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The role of feline junctional adhesion molecule A (fJAM-A) in feline calicivirus (FCV) infection

Feline calicivirus (FCV) is a common cause of upper respiratory disease and oral ulceration in cats. Of concern are reports of severe and sometimes-fatal virulent systemic disease caused by FCV. Isolates recovered from cats with virulent systemic (VS)-FCV have reproduced the disease, indicating that the virus – and not some other factor – is responsible for this new disease.

We are making a detailed examination of the interaction between FCV and its cell surface receptor, feline junctional adhesion molecule A (fJAM-A), experiments that are guided by a new atomic resolution structure of the FCV capsid. Using structural information, we are designing a panel of mutant viruses and receptors by recombinant DNA techniques. We plan to use this panel of mutants to interrogate which changes in the virus and in the receptor are critical for binding and infection.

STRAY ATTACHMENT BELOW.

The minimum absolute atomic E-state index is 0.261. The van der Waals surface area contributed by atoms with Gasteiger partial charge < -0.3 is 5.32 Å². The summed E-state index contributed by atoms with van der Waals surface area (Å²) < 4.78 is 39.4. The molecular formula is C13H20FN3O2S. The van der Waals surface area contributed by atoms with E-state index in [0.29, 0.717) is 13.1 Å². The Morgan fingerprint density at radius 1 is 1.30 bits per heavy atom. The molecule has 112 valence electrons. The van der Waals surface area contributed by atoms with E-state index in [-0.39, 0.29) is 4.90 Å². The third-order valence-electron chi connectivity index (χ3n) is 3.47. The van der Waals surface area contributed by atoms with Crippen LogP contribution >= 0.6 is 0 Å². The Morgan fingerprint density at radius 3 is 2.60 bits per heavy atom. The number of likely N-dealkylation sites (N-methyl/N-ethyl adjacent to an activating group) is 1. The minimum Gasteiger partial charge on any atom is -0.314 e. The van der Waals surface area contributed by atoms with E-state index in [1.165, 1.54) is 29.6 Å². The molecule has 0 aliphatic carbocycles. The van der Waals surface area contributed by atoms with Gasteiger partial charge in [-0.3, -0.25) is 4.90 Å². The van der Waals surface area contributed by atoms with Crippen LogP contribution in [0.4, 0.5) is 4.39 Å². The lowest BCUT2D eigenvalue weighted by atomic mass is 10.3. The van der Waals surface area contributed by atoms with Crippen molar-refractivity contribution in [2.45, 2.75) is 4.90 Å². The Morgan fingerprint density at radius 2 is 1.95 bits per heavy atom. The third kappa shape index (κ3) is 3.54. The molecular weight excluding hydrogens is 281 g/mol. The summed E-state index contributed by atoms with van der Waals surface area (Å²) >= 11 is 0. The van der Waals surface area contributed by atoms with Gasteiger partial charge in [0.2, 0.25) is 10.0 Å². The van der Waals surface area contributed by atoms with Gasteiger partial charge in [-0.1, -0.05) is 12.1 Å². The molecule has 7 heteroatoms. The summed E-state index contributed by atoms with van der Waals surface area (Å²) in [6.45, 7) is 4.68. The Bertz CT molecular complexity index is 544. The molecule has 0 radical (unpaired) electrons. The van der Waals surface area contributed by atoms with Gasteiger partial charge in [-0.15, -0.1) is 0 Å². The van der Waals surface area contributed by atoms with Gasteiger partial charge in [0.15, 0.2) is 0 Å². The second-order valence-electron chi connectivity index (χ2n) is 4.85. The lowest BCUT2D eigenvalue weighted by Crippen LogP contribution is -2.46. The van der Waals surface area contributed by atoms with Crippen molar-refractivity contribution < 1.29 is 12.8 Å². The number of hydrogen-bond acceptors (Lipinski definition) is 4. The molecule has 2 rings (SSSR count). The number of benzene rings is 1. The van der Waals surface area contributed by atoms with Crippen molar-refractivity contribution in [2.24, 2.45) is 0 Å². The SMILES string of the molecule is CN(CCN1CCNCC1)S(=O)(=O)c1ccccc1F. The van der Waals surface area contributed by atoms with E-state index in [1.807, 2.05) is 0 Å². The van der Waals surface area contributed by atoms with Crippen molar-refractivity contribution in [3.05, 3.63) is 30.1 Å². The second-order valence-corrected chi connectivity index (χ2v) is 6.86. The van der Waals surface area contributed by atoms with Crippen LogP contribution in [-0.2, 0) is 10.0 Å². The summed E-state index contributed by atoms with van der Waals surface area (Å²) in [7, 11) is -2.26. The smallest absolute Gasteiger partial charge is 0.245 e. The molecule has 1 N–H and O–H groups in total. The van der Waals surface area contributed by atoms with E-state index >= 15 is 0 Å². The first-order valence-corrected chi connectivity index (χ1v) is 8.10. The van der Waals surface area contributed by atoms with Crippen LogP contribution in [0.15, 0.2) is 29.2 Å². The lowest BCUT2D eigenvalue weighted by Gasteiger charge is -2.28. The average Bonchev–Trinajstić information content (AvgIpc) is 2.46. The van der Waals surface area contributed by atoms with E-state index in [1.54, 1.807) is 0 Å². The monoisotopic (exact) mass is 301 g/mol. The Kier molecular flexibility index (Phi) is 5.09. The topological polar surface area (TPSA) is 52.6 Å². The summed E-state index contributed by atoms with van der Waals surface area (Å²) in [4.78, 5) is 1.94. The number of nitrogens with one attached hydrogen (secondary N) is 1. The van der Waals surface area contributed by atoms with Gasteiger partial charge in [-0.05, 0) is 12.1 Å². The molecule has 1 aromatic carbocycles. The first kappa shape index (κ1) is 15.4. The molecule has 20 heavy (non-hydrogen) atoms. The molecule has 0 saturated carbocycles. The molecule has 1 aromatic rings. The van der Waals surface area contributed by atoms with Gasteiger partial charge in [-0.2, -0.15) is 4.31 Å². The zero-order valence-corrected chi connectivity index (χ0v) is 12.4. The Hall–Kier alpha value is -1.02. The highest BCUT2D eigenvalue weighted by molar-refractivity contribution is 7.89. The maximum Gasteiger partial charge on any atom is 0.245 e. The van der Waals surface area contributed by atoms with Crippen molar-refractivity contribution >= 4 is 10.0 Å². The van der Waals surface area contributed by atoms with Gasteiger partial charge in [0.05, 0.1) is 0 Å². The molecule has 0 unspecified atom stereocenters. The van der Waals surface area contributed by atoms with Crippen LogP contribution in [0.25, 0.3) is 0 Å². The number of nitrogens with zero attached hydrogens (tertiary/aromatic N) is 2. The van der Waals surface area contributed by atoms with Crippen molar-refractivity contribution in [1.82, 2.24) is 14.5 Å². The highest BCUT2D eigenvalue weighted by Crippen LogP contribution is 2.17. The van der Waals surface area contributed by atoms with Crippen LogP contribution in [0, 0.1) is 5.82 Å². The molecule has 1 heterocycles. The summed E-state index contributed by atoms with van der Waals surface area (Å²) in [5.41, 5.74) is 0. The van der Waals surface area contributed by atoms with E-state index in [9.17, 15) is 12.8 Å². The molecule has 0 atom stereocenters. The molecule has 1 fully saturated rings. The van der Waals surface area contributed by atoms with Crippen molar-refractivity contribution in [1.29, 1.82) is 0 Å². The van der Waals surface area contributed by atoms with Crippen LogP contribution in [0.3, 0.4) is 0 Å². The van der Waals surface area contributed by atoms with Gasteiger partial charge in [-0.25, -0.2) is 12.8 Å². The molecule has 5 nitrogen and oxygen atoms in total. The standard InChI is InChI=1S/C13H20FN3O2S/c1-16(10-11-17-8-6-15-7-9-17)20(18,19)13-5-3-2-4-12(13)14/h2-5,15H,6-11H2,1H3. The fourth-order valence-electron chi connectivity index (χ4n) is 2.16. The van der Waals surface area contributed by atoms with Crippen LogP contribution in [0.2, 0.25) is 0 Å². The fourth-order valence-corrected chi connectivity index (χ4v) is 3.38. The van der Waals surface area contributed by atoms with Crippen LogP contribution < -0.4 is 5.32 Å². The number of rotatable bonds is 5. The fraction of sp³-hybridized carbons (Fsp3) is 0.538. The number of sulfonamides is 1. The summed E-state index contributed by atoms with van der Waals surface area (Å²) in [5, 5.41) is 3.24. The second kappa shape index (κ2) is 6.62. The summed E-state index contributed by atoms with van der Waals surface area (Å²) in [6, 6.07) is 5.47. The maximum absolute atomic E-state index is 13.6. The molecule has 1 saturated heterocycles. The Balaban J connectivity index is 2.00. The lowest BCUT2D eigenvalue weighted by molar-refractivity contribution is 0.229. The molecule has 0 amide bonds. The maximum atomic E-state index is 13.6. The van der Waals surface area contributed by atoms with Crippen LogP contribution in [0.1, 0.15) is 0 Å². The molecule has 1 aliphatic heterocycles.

Based on our preliminary findings, we strongly suspect that newer virulent isolates of FCV undergo dramatic conformational changes upon interaction with fJAM-A that make these viruses more efficient at infecting cells. An increase in infection efficiency within an animal could, over the course of multiple rounds of infection, lead to enhanced virulence and pathogenicity. The benefit of obtaining this information is that we expect to identify critical residues in the FCV capsid that are predictors of this behavior and thus allow potential VS-FCV isolates to be identified early. Secondly, by understanding the molecular mechanisms by which these viruses infect cells, we can better design therapies and potentially engineer vaccine candidates. One potential therapy might be to use soluble forms of the receptor itself to neutralize the virus.